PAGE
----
Companies are getting more and more accustomed to handing over data, whether it be ‘up’ into the cloud for CRM or over to an agency.
Part of what makes programmatic buying powerful is that the technology is, according to RTB.com’s Mike Miller, “data hungry”. It’s not just the use of first and third party data to match inventory to a desired audience. The more data available from the advertiser, the better.
That means that if a company is purchasing ad inventory on a performance basis (some form of ROI, be it cost per acquisition or even lifetime customer value), it makes sense to feed ‘success events’ back into the system. This data can be used to further optimise spend.
So, for example, if a gaming company is using programmatic mobile ads to encourage app download, looking at events post-install (such as in-app spend) can provide data to feed back into the advertising company’s data management platform. Mike commented that more and more of RTB.com’s customers are willing to share this kind of data as they understand how it could benefit them.
Part of this test and learn philosophy comes from the the heritage of conversion optimisation on desktop that is well established. Approaches for mobile should be just as accountable.
Many RTB bidders are transparent about handing budget back to advertisers if they can’t fulfill. Whereas some brands may be becoming sceptical about the way in which media agencies charge. This is a big area for debate and some people may be starting to feel there are too many middle men when buying media- media agency to trading desk to DSP.
Whilst I don’t want to start too heated a debate, it’s clear agencies are still working in their and their client’s best interest, but that some brands may be thinking about moving some spend direct to DSPs. As Google’s DoubleClick gets easier to use and companies employ more digital staff, it will be interesting to see how this plays out.
Algortihmic bidding and machine learning is behind the optimisation of real-time bidding. Machine learning is already powering companies such as AgilOne, provider of software that is automating segmentation of a customer base to improve marketing efficacy.
Video advertising online (increasingly digital-first) is well-established. A lot of money is spent by brands on video advertising on desktop.
The performance of smartphones, both CPU and data speeds, is enabling more and more watching of video on mobile. Many are also using mobiles at home in the morning and evening, particularly younger audiences.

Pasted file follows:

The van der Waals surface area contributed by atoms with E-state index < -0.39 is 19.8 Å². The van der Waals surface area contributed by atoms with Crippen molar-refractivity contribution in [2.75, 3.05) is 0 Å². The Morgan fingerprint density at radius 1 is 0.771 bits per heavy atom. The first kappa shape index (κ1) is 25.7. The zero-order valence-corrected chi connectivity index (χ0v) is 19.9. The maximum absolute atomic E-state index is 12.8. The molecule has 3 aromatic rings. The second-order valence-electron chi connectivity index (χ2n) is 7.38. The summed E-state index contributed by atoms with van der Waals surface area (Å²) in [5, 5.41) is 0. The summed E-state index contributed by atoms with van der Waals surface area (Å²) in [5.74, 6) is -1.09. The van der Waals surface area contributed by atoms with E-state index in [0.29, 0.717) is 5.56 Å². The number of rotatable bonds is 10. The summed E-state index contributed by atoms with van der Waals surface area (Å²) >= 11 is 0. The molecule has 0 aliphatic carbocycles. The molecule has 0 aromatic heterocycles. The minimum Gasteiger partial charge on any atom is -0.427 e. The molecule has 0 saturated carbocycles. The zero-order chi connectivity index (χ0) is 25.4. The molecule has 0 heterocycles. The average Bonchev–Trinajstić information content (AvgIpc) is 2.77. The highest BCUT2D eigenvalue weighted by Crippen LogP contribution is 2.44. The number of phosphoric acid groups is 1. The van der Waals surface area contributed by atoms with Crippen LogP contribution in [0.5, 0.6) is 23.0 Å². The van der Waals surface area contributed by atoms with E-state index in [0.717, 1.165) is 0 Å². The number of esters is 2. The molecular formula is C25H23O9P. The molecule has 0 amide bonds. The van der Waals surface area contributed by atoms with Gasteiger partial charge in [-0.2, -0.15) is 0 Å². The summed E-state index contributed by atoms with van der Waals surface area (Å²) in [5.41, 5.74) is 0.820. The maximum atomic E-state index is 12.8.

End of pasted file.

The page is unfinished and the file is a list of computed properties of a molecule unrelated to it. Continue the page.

Video is therefore an emerging area in programmatic mobile. As advertisers realise that just as on desktop, compelling display ads, particularly for brand advertising, are difficult to get right, more brands will push video. These video ads are often complementary to TV campaigns.
As mobile programmatic companies also buy tablet inventory, a device on which many watch large amounts of video, it’s a good channel for video ads.
A similar point to the increase in video advertising, more and more ads are going native. In the context of mobile advertising this, as on desktop, means no pop-ups, interstitials or ads at the side of articles. Native means ads that fit into the form and rough theme of of a site’s content. These are often images and text combined.
Although one might think it’s harder to sell native advertising programmatically, with publishers wary of underselling their best inventory, it is increasingly happening. And, as is the nature of programmatic, publishers are making the most of their longer tail inventory where dwell time is good and native ads can have impact.
A recent survey by Rakuten suggested that tablet use for shopping has increased by almost 42% across 14 markets from 2013 to 2014, compared to only around 10% increase on mobile. Tablets certainly played a big part in the 2013 holiday season.
Mike told me that iOS tablet owners represent the most valuable demographic (above iPhones, which can be matched by higher value Android handsets) and many brands are spending on mobile programmatic in order to target tablets. This is better than spending money on tradaitional RTB aross desktop, paying higher CPMs and hitting tablets, too.
Volume and quality
The goal of programmatic, like that of all advertising efforts is to get the best quality and quantity for your money. This will undoubtedly improve as advertisers continue to understand users better, give up more of their data, improve mobile ad experiences and concentrate on the bottom line.